Multibarrier Containment for Nuclear Power Plants

by Alexander C. Koehler,
Delbert M. Leppke,
Roy W. Corcoran,

Serial Information: Journal of the Power Division, 1969, Vol. 95, Issue 2, Pg. 203-216

Document Type: Journal Paper


A multibarrier containment consisting of a free-standing steel shell enclosed by a reinforced-concrete shield building was chosen for the Kewaunee and Prairie Island Nuclear Power Plants. A comparative study was made of the currently available containment systems for pressurized water reactors. The multibarrier concept was chosen because of its favorable cost and its inherent features which can be utilized to control any radioactive leakage. The space between the steel shell and the shield building is utilized to collect all leakage from the primary steel shell barrier. The leakage-laden air is passed through efficient filters for entrapment of radioactivity before it is exhausted from the secondary barrier. The primary containment vessel is a welded steel pressure vessel designed and code stamped as an ASME Class B Vessel. The shield building is a reinforced-concrete structure which provides biological shielding, and protection for the steel shell from adverse environments and external missiles.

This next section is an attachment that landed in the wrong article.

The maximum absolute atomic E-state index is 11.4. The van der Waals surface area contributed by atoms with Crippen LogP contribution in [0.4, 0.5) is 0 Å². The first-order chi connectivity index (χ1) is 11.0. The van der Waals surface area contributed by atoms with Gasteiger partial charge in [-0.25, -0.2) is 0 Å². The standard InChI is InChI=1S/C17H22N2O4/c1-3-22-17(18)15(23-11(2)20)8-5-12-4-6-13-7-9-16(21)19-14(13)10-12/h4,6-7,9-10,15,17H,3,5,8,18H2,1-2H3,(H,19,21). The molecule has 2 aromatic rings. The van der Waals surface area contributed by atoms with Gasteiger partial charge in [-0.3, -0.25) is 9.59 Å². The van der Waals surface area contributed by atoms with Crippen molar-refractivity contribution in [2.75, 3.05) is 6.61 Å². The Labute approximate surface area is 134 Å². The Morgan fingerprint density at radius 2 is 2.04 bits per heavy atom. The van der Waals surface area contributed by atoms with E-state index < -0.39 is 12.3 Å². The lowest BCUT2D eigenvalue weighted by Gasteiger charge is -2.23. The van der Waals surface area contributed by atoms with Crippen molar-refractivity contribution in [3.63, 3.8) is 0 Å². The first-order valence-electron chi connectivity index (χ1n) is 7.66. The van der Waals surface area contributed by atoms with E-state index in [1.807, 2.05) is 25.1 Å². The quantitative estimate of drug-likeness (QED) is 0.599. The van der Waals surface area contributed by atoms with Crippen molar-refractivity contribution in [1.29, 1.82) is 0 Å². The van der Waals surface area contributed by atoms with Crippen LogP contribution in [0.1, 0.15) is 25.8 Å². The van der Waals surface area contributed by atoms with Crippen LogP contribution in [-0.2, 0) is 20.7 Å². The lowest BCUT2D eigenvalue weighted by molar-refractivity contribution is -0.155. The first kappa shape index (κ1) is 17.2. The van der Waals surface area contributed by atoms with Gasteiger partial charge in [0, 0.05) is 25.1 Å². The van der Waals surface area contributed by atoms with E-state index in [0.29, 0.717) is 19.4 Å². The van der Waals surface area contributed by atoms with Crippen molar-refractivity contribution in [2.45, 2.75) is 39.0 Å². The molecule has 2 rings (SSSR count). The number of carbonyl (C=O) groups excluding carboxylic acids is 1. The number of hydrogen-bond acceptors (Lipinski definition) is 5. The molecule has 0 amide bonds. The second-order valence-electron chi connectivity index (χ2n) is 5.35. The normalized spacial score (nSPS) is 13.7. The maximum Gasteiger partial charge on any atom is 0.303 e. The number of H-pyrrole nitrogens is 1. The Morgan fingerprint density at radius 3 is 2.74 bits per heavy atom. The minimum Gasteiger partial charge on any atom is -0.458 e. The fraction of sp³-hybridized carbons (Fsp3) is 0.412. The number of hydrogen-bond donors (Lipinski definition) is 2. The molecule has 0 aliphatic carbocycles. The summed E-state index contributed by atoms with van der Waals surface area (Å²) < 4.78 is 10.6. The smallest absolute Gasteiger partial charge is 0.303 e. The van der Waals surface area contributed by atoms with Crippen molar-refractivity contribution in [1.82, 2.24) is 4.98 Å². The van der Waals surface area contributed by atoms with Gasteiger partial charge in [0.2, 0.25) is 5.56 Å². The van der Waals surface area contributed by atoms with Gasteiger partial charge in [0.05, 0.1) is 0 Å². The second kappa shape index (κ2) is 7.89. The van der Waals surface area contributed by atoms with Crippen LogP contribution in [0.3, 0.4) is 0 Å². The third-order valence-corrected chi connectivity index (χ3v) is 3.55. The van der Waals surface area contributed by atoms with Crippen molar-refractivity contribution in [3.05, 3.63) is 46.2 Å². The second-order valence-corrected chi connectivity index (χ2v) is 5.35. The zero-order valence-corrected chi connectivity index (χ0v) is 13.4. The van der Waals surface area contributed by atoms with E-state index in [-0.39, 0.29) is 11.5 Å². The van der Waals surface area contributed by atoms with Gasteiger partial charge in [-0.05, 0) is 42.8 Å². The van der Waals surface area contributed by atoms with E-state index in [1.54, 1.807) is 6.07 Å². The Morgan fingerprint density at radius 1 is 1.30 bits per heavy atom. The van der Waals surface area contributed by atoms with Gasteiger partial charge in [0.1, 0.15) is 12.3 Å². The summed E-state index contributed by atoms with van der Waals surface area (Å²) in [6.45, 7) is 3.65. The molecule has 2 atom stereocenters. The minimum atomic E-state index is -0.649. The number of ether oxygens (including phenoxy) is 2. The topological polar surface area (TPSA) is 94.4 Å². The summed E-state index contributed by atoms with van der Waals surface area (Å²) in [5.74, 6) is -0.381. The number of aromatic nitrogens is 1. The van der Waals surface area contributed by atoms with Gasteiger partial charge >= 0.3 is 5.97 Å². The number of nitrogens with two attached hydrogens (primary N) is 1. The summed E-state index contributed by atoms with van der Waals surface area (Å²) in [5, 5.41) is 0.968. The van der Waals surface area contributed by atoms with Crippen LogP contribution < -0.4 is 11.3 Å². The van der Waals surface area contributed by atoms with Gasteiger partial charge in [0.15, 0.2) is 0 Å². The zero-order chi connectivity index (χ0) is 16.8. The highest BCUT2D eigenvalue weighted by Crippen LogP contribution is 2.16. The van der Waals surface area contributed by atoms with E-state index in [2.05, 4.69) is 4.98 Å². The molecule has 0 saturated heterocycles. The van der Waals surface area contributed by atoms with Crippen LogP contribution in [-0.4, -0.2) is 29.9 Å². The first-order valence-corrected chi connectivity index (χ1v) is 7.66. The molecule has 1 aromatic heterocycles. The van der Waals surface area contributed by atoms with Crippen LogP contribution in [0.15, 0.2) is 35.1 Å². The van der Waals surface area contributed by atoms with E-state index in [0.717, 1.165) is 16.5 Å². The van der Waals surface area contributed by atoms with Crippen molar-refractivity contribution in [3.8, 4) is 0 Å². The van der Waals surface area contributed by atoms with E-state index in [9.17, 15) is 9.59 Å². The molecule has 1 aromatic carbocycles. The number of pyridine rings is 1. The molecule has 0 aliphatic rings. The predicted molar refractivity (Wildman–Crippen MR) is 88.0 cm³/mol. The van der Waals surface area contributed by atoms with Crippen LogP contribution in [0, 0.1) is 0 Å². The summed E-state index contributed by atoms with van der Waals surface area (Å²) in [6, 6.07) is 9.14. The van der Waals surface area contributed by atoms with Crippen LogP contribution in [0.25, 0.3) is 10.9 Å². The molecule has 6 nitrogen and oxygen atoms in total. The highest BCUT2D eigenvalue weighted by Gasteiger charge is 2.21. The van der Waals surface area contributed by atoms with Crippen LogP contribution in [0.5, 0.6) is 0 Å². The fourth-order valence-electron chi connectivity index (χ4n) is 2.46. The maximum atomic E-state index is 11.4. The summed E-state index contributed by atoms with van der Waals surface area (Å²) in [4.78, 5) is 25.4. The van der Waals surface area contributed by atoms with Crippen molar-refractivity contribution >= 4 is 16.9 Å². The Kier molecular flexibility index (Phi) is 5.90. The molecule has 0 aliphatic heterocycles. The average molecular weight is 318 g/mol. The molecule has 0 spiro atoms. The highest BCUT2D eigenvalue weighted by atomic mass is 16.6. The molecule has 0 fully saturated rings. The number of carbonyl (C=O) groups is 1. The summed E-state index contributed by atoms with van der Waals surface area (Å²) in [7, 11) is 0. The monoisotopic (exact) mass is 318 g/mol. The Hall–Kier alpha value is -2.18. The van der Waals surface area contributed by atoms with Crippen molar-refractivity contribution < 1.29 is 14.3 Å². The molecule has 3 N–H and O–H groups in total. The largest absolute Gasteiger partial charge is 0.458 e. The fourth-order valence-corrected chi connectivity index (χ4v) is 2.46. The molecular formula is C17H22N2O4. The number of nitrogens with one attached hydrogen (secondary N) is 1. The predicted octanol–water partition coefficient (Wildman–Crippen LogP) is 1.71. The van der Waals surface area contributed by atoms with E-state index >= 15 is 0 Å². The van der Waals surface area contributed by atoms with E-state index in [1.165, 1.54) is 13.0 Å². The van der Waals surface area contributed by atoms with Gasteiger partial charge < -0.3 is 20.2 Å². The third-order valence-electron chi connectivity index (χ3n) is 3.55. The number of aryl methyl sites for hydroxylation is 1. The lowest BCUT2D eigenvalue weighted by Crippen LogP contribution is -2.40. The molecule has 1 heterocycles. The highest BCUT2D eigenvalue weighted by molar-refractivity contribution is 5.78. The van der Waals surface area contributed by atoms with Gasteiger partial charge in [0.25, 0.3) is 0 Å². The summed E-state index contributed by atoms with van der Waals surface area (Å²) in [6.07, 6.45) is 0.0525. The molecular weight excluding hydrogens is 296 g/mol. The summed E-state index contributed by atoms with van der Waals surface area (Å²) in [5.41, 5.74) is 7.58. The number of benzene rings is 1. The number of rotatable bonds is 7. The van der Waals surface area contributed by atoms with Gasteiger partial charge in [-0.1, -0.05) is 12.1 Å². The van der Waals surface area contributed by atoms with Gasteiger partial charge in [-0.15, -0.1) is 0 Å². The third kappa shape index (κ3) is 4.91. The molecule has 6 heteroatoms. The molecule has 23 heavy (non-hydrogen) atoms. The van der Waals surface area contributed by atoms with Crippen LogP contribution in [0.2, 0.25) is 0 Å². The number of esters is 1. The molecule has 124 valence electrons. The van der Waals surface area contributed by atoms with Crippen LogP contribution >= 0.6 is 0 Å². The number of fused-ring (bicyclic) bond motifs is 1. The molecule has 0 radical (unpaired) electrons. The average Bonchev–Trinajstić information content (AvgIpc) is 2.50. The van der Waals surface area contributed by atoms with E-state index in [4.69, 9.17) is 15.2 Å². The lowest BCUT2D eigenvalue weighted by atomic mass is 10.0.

Subject Headings: Steel | Leakage | Steel structures | Nuclear power | Reinforced concrete | Power plants | Comparative studies | Concrete structures

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